A“It’s a big part of stakeholder management and is part of the community as well – by leveraging DEI as an advantage, companies are able to engage diverse groups. I have an example of the insurance industry here in Hong Kong – they now target the neurodiverse community as a big group of customers: not just the idea of not excluding them but recognising them as a higher priority customer group.
“A big part of this is building trust and upgrading services so that neurodiverse people can access them. Also it’s about going beyond philanthropy – closing the gap and opening dialogue between the customer and the company, such as by holding community engagement meetings between customers, stakeholders and employees for mutual benefit.”
Q What metrics really matter, such as improved innovation, employee satisfaction, and financial performance?
A “Number one: the employee turnover rate. It tells a lot about the company particularly with the breakdown of age groups. There’s an ageing population in Hong Kong and we can no longer rely on the upcoming generation to fill in the workforce. We are seeing a higher retirement age and also the emergence of the ‘young-olds’ as we call them – good companies are engaging the over 65s as mentors. The flexible working environment is a great opportunity to do this.
“We are also seeing a split workforce – recognising that employees don’t necessarily have to work full time. One example is a bus company in Hong Kong: their coin-sorting department had a high turnover but when they engaged with an NGO to help with recruitment, they hired people with hearing disabilities. The noise of sorting the coins wasn’t an issue for them, unlike hearing people who kept leaving, and the organisation now has a stable and respectful workforce.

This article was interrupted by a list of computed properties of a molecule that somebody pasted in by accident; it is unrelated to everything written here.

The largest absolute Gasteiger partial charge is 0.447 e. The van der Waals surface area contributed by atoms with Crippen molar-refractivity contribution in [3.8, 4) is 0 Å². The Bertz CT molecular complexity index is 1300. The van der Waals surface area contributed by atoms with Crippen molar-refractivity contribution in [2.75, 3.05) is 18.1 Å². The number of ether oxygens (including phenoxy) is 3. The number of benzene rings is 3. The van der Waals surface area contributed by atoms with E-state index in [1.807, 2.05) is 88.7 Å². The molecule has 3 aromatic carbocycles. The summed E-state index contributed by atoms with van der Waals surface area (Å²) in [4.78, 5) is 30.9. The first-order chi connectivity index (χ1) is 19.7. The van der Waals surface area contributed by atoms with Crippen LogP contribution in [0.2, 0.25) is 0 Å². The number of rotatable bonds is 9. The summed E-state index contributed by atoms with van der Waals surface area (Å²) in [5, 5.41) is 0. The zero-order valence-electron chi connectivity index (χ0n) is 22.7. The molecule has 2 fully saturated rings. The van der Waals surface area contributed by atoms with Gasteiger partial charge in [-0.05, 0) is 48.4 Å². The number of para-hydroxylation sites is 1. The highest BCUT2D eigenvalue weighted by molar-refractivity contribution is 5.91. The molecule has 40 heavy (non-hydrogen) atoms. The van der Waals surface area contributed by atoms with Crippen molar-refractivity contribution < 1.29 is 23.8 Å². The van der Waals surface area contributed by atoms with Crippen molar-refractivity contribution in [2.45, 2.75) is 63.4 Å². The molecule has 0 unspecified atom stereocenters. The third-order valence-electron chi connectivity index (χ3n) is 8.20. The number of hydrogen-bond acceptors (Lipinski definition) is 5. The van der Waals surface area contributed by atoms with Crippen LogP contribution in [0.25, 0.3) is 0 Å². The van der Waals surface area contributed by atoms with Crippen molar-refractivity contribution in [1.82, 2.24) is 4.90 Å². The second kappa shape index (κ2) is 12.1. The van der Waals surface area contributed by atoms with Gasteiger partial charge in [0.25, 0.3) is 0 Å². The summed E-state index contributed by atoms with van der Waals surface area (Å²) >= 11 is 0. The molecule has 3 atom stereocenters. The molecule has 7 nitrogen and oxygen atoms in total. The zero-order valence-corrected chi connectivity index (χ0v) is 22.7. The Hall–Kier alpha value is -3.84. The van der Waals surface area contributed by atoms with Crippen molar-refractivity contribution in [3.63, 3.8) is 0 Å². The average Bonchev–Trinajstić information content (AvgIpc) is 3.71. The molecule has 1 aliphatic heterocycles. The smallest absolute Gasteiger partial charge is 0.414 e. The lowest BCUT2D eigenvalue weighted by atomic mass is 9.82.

“Another example is a technology company which has actively hired people with ADHD and other neurodiverse conditions to become testers for apps. These jobs can really hard to hire for because of the repetitive tasks. But the organisation now hires neurodiverse employees every quarter who enjoy this type of work – and we are now seeing employees progress into higher-paid positions.”
Q How best can we demonstrate ongoing improvement in DEIB performance within the ESG framework?
A “Track the progress on accountability and transparency. Whatever metrics are reported, make sure there is an increased and deeper level of breakdown, more detailed information and engagement of the data collection process.
“Rather than backtracking from reporting stage, start instead by encouraging the front line and all departments to speak up during the design process – what would they be willing to report and share? Consider using a third person company so employees can report anonymously about how they really feel.
“We see that a bottom-up approach is more effective than a top-down one. For example, a large beverage manufacturing company and also a pharmaceutical company have begun more informal ways of gaining data rather than formal surveys by email which have a low response.
“Start by caring about the mental and physical wellness of your team. At a later stage, when trust has been built, then people may open up and you can begin reporting more.
“Another improvement is that we see more collaboration between HR and other departments. We see that innovation can occur across functional areas and hierarchy.
“Having separate DEI and ESG committees, or just one person across a corporation, is daunting and not pushing anything forward beyond marketing.
“It is more effective for initiatives to evolve and develop organically by getting ideas from the very front line.”